Beg CivCom for some copies of Jane’s Aircraft Recognition guide. Don’t buy them new; amazon marketplace and ebay generally have 1 year out of date ones for around £3 each. Even ones that are three or four years old will be current with regards the ACO syllabus (which takes 10-15 years to change the actual content of the aircraft on it!).
Vary how you deliver the training - don’t always use photos. Some times use cutaways. Some times silohettes. Some times models. Some times posters. Get the cadets to justify there answers. They might recognise an aircraft for a different reason you do - and may be able to relate this to the cadets in a different way than you can vocalise it.
If you run it as a project, get each cadet to rn a specific night - one night focus on helos, one night fast jets, one night RAF aircraft, another night the French. By delivering the training themselves, they will learn.
Once they get more confident, use powerpoints but, rather than hunt of pictures of aircraft at certain angles, just turn the pictures upside down, or up end them. Shrink the picture size. Crop the picture so it only shows the front/back/side/key features. It confuses the brain a little - but helps reinforce their learning. Just the tail of a Boeing 707 is a give away. Likewise, the clamshell tail of a BAe 146 is often enough to identify it.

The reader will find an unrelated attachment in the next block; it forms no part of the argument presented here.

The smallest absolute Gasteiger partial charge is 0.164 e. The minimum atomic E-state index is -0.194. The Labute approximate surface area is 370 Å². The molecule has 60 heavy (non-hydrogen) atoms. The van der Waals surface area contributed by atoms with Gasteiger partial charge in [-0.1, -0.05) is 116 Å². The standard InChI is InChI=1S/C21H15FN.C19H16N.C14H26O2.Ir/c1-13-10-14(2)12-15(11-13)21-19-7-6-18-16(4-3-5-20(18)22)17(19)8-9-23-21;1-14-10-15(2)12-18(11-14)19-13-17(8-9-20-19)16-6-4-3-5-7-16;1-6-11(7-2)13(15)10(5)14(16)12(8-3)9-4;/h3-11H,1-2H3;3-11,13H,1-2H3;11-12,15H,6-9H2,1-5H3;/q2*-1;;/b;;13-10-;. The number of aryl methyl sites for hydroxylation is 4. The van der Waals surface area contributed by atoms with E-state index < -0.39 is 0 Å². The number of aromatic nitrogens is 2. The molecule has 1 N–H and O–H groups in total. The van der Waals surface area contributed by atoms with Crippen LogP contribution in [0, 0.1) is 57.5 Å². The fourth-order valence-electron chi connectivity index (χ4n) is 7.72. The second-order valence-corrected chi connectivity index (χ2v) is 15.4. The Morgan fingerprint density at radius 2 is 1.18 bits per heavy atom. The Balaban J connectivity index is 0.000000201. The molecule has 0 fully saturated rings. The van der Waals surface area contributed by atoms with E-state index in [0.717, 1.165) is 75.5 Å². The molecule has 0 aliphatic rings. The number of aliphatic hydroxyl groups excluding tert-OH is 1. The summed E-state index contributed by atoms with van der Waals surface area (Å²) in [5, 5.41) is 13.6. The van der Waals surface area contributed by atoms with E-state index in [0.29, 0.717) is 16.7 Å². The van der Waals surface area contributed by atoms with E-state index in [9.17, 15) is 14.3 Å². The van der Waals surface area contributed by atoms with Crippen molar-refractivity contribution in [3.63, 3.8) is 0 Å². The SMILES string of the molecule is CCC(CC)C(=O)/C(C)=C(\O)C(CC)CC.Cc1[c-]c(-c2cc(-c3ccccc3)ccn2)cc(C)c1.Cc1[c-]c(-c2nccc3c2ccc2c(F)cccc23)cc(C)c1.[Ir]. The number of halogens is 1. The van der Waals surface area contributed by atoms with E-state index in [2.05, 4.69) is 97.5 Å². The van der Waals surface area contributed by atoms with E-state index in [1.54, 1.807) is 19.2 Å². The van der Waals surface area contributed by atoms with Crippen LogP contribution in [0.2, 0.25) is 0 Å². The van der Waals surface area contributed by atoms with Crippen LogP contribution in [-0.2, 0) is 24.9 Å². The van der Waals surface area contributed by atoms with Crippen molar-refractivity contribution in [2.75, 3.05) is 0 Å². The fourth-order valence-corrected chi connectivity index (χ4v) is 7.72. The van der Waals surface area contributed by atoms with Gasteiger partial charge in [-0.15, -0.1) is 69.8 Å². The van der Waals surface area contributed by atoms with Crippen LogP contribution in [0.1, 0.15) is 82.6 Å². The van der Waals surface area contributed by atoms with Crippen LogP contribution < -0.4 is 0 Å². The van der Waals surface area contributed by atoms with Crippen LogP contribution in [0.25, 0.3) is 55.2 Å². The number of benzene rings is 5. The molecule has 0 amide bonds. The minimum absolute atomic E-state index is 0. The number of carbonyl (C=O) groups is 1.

Again, once they are confident, start throwing in red herrings. I often use old pictures of Snoopy, some F16/FA18’s from “Top Gun” schools in the USA to remind them to go with their instincts, not what it’s painted up like.
Setup an inter squadron competition with your neighbouring unit. Enter a team for a Wing competition. Embed some aircraft recognition into a fieldcraft exercise (we regularly have a “go to this location and recce the airfield” - when they get there there’s a simulated airfield made up of airfix kits or laminated photos laid out on the ground.
Once they get really good, use google earth images and start IDing the aircraft from overhead shots. There are some great places around the world to do this.
Steve’s quizzes are also a great idea. We have a couple where the cadets link aircraft to RAF stations and similar things. Again, these need not be standalone evenings, but sit embedded within other things like interflight quizzes or general service knowledge.
There are some great web resources you can use:
airliners.net - a massive picture gallery of loads and loads of aircraft (inc a recce test)
- youtube clips & channels
- there’s an Air Forces Monthly forum somewhere
- there’s probably more!
Hopefully that’s enough to get you started! Sorry for the lengthly post… and I’m not a true recce geek… I’m married*.
Any questions, please feel free to ask!
- although my wife describes me as a “reformed geek”